Tips & Tricks to Treating Seasonal Allergies in Children

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Even within the chaos of this pandemic, kids are still experiencing usual “kid stuff.” In my pediatric office, we are still seeing children for typical bumps, bruises, and bellyaches. It is also the time of year when kids are beginning to experience seasonal allergy symptoms. Different than previous allergy seasons, however, is that this year’s symptoms are causing more anxiety. Parents are (appropriately) worrying that any cough or sniffle is coronavirus. Now is the time to be reminded of the critical distinctions between viral illnesses and seasonal allergies.

If you can remember life just a few short weeks ago, you were calling your pediatrician when your child “looked sick.” And this shouldn’t change. We are expecting you to call our offices when you are worried. Things like sudden onset of fever, extreme fatigue, aches and pains, decreased eating, and trouble sleeping are signs concerning of a viral illness. Although children with coronavirus are typically experiencing milder symptoms than older individuals, a child with these symptoms should trigger a call to your child’s doctor for advice. 

The key difference between allergies versus viral illnesses is the absence of fever and the presence of itch. Kids with allergies will have itchy or swollen eyes, itching or runny nose, and sneezing. Some kids will even get a sore throat or cough when pollen counts get high. In short, allergy kids look uncomfortable, but they don’t “look sick.” To help your child feel better, you should feel comfortable and confident using simple modifications at home and over-the-counter medications.  

Here are a few other things to know about seasonal allergies:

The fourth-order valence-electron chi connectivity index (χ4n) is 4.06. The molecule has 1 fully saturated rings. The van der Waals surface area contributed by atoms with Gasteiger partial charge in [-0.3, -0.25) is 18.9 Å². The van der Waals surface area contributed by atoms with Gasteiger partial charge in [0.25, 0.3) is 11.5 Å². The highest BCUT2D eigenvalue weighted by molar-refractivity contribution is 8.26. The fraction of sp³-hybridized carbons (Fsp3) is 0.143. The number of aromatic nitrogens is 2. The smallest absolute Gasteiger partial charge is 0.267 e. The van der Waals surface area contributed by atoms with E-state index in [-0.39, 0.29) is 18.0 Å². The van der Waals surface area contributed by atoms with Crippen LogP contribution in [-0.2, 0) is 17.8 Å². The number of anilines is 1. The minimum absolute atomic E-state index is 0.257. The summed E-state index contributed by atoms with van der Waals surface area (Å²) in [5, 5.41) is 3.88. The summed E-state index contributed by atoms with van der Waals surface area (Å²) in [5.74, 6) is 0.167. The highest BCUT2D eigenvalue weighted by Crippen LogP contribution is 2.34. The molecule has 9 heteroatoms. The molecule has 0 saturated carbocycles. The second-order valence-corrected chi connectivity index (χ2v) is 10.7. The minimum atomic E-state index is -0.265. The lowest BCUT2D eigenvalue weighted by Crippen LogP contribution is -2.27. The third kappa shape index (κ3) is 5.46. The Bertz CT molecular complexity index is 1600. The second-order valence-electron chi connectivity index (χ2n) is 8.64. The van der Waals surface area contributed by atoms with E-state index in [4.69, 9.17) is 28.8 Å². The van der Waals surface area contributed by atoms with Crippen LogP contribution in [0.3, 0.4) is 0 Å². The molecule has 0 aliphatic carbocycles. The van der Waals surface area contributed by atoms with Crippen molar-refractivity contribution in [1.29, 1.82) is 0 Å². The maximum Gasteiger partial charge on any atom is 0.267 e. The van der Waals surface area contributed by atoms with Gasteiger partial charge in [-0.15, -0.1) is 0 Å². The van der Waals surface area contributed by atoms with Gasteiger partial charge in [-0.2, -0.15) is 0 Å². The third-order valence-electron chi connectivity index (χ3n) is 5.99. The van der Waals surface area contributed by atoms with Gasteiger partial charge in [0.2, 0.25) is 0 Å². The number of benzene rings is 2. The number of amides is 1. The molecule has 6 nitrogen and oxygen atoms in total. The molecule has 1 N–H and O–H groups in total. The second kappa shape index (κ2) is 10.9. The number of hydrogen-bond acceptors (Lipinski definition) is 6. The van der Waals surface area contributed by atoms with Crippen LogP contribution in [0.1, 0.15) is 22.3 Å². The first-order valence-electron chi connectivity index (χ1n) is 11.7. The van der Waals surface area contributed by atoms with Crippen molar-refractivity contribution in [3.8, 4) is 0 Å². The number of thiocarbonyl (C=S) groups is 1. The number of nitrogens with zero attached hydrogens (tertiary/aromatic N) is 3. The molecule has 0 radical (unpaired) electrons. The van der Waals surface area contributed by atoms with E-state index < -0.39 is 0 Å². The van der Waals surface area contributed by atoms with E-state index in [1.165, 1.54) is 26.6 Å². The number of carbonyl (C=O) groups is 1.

Babies and toddlers do not suffer from seasonal allergies. Since young children are exposed to trees, grasses, and flowers for only a few weeks each year, it takes many seasons to react to various types of pollen. Also, sneezing during the first weeks of life is a healthy way babies can clear mucous from their nose and throat. A baby sneeze is not an allergic sneeze. 

Parents underestimate the significance of untreated seasonal allergies in kids. Uncontrolled allergies can lead to inattention at home and school, poor academic performance, worsened athletic performance, and less quality sleep. If your child seems to more fatigued or having an unexpected lower performance at home, school, or after playing outside, consider seasonal allergies as a possible cause.

Great seasonal allergy control starts with keeping pollen outside of your house. When local pollen counts are high, a few changes to the daily routine can prevent sticky pollen from getting into the places children sleep and play. Changing your child’s clothes after spending time outside, washing her face and hair every night, and keeping the window closed (especially on windy days) will help to keep the pollen out. Don’t worry about air purifiers or gadgets that promise to reduce indoor pollen levels. The best practice is to keep pollen out of your house from the start. 

Not all over-the-counter medications work the same. Some allergy treatments can result in undesired drowsiness or “zombie”-like behavior during the waking hours. Nasal steroid sprays help nasal congestion and watery eyes but can take up to a week to work. For fast and effective control of intermittent seasonal allergy symptoms, doctors recommend long-acting, non-drowsy antihistamines like Children’s Allegra. These medications are safe and effective on sneezing, drippy noses, itching eyes, and lasts throughout the entire day.

Pediatricians around the country have made impressive changes in their offices to keep kids and parents safe, and most are willing to talk through action plans virtually. If you have any questions or worry about any symptoms your child is showing, please reach out. We are ready and willing to help.